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COUNCIL State of the University: Report of the Provost
November 20, 2007, Volume 54, No. 13

At the October 24 Council meeting, the first part of the State of the University was presented:
President Amy Gutmann gave the Report of the President (Almanac October 30, 2007),
which included comments by Vice President for Development and Alumni Relations John Zeller on the
University’s $3.5 Billion Campaign, Making History, and by Executive Vice President
Craig Carnaroli on Penn Connects, the campus development plan.

At the November 14 Council meeting—the last of the semester—Provost Ron Daniels spoke about Penn’s Diversity and Internationalization initiatives.

Provost Ronald J. Daniels

I’m fond of referring to Penn as a traffic hub—something like a Grand Central Station of knowledge. We draw the best students and faculty to our campus, and at the same time, we send Penn citizens out into the world to gain knowledge and translate what they know into practice. In the Penn hub, institutional values come together as well, reinforcing each other and building toward a common mission. To that end, I’m delighted to discuss Penn’s latest diversity and international initiatives. Together, these priorities mutually reinforce each other while enhancing the range and reach of the Penn ethos, allowing us to provide the best experience for our students in Philadelphia while exporting the best of Penn to the world.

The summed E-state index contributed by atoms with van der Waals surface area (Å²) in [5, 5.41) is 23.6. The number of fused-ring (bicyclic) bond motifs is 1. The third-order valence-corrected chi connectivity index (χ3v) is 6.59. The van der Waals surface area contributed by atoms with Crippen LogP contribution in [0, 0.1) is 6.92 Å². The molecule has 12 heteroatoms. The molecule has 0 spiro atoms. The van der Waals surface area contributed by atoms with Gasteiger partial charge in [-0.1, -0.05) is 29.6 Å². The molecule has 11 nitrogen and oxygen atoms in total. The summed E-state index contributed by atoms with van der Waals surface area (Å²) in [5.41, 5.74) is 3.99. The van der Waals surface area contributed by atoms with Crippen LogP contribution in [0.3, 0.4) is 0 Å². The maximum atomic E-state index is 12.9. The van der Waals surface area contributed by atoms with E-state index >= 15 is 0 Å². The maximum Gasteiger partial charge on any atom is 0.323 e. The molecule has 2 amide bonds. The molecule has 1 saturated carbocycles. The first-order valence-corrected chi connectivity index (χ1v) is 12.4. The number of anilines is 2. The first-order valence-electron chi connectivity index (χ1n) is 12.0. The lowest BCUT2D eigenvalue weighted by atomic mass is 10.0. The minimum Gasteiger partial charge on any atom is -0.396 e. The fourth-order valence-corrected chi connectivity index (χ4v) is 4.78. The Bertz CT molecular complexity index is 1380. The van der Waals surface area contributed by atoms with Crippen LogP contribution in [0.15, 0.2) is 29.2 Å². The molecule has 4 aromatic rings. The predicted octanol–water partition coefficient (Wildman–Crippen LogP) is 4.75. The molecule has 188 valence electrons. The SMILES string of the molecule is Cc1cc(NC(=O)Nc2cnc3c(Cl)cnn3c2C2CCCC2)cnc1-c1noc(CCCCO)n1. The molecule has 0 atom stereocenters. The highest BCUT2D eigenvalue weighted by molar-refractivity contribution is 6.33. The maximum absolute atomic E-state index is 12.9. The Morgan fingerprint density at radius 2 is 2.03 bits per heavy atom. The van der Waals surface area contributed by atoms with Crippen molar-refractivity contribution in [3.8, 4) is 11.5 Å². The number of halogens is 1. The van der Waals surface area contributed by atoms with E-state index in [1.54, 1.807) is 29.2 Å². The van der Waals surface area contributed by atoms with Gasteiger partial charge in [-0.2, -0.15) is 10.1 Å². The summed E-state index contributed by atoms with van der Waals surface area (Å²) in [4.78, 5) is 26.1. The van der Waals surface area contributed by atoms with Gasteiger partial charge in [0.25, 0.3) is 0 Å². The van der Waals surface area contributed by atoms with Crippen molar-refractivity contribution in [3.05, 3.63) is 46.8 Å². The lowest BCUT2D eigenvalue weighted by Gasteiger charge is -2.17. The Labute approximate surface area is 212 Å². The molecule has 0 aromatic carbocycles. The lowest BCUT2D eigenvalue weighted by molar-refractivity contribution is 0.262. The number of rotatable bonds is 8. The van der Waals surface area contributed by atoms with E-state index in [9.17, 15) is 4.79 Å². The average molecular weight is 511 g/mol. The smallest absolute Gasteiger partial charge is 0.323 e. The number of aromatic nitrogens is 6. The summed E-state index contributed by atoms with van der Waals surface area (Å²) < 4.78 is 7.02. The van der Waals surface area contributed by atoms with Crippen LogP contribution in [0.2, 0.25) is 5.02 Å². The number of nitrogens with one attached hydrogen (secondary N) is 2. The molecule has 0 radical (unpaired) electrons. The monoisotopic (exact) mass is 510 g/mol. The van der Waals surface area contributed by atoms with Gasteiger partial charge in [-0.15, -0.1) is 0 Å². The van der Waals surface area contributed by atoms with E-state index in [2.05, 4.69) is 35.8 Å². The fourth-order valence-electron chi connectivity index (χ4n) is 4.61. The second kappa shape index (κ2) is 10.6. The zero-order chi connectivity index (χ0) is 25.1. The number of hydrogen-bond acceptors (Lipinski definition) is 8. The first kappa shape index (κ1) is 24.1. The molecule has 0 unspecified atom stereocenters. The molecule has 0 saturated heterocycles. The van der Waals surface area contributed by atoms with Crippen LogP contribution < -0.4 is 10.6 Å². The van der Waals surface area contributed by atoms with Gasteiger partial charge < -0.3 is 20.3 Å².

We are working on a number of projects to create an even more welcoming and inclusive culture for all members of our community. We are doing this because it is the right thing to do, because enhancing our diversity is vital to the future success of our university, and because educational institutions have an extraordinary capacity—and responsibility—to lead their larger societies towards a more just and open culture.

Our new Associate Provost for Faculty Affairs, Vincent Price, is heading up our efforts on the faculty side. During the past year, the Office of the Provost has sponsored workshops for deans and department chairs on best practices in faculty recruitment, retention, and promotion. We’ve commissioned expert surveys of the literature on unconscious bias and mentoring across difference, which we’re sharing with the deans and department chairs, and this semester, we’ll publish a follow-up to the 2005 Minority Equity Report, which will report on our progress on faculty diversity.